Speed Reads

Manchester Attack

Manchester bomber was known to intelligence services, might not have acted alone, Britain says

On Wednesday, British Home Secretary Amber Rudd said that Salman Abedi, the 22-year-old man who is believed to have exploded a suicide bomb at an Ariana Grande concert on Monday night, was known to British intelligence and security agencies "up to a point." The bombing, which killed 22 people, including children, and wounded dozens of others, "was more sophisticated than some of the attacks we've seen before, and it seems likely — possible — that he wasn't doing this on his own," she added. Police in Manchester said they have arrested three more men in south Manchester in connection with the attack, in addition to the 23-year-old they arrested on Tuesday.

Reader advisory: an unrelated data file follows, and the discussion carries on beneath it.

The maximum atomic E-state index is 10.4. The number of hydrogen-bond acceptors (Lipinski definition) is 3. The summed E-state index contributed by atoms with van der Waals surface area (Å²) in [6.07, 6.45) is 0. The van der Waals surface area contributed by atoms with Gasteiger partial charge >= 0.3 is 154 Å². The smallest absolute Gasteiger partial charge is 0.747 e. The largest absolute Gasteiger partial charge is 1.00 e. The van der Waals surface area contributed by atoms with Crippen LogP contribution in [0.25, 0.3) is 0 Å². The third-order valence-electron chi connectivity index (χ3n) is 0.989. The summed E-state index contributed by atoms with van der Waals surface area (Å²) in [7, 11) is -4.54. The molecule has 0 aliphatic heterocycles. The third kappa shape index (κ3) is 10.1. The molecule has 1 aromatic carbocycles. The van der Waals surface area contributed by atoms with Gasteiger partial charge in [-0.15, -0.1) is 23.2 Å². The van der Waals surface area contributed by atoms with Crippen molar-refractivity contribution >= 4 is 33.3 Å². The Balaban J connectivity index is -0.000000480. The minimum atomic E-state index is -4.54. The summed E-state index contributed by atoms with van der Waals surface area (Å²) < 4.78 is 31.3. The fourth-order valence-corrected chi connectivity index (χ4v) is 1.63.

"The intelligence services know a lot of people, and I'm sure we will find out more what level they knew about him in due course," Rudd told reporters, referring to Abedi, "but at the moment all they have confirmed is that they did know about him. And as I say, we will find out more when the operation is complete." She also expressed annoyance at U.S. intelligence leaks about the ongoing investigation. The operation includes sending military personnel out to the streets, beginning with 400 to 800 troops but up to 3,800.

Britain has raised its terrorism alert level to critical, its highest level, which indicates that another attack may be imminent. The Islamic State has said on social media that a "soldier of the caliphate" was able to "plant explosive devices" at the arena Monday night, but there is no known connection between ISIS and Abedi, a Briton of Libyan descent. In Manchester on Tuesday, hundreds gathered for a vigil outside City Hall to mourn the victims and pledge to fight hate with love. You can learn more in the Associated Press report below. Peter Weber